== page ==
…in this process of liberalisation over the centuries, it seems we have forgotten a couple of key principles. If I lend money, the borrower makes a promise to repay. If I lend money to borrowers I believe will probably default, I am inducing people to make promises they will break. Inducing promise-breaking is straightforwardly unethical.
Again, although short-term high-interest loans may (as Eck and Melanchthon claimed) help people through temporary difficulties without their being forced to liquidate assets (e.g. sell the family car) unnecessarily, if I lend money very short term and at high interest to someone that is already insolvent and that person defaults on other creditors shortly after repaying me, I have profited at the expense of those other creditors. That could be seen as akin to theft ”” capturing assets that should rightly be used to repay other loans.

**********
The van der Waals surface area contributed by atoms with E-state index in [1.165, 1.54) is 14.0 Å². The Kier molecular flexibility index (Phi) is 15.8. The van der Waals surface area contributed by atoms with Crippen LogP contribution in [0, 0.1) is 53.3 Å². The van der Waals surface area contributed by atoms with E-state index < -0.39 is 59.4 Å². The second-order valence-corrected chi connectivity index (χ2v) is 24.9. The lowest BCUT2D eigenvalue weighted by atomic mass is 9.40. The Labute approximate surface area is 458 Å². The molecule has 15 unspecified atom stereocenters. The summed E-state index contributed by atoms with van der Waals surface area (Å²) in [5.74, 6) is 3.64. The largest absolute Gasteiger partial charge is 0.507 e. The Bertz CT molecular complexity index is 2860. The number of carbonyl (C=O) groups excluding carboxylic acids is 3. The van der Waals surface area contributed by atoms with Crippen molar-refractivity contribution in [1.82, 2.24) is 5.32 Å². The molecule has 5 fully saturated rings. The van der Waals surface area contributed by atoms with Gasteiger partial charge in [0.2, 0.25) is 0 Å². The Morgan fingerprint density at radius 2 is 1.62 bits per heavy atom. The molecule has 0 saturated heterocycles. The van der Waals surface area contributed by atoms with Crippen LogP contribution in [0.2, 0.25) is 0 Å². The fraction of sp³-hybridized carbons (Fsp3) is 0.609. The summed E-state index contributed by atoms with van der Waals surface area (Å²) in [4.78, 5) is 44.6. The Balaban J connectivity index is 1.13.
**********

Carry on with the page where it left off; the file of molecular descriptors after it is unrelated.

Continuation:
It could be difficult to regulate lending that induces promise-breaking or that extorts the assets of other creditors without preventing more innocent lending that helps with liquidity or business launching.